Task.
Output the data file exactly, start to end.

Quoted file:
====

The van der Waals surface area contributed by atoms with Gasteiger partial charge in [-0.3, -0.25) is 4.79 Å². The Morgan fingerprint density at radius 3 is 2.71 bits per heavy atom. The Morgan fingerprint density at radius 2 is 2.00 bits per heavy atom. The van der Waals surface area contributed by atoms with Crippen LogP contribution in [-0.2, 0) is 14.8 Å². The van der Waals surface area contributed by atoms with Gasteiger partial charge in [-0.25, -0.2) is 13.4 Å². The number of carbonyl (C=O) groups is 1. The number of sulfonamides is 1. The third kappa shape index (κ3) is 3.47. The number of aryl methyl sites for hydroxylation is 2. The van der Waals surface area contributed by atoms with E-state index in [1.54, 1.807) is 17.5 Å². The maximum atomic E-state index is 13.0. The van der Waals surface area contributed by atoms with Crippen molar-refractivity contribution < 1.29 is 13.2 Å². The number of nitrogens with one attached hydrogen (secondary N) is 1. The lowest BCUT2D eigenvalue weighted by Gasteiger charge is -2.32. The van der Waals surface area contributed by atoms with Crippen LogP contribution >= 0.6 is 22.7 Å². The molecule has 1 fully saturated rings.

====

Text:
The van der Waals surface area contributed by atoms with Gasteiger partial charge in [-0.3, -0.25) is 4.79 Å². The Morgan fingerprint density at radius 3 is 2.71 bits per heavy atom. The Morgan fingerprint density at radius 2 is 2.00 bits per heavy atom. The van der Waals surface area contributed by atoms with Crippen LogP contribution in [-0.2, 0) is 14.8 Å². The van der Waals surface area contributed by atoms with Gasteiger partial charge in [-0.25, -0.2) is 13.4 Å². The number of carbonyl (C=O) groups is 1. The number of sulfonamides is 1. The third kappa shape index (κ3) is 3.47. The number of aryl methyl sites for hydroxylation is 2. The van der Waals surface area contributed by atoms with E-state index in [1.54, 1.807) is 17.5 Å². The maximum atomic E-state index is 13.0. The van der Waals surface area contributed by atoms with Crippen molar-refractivity contribution < 1.29 is 13.2 Å². The number of nitrogens with one attached hydrogen (secondary N) is 1. The lowest BCUT2D eigenvalue weighted by Gasteiger charge is -2.32. The van der Waals surface area contributed by atoms with Crippen LogP contribution >= 0.6 is 22.7 Å². The molecule has 1 fully saturated rings.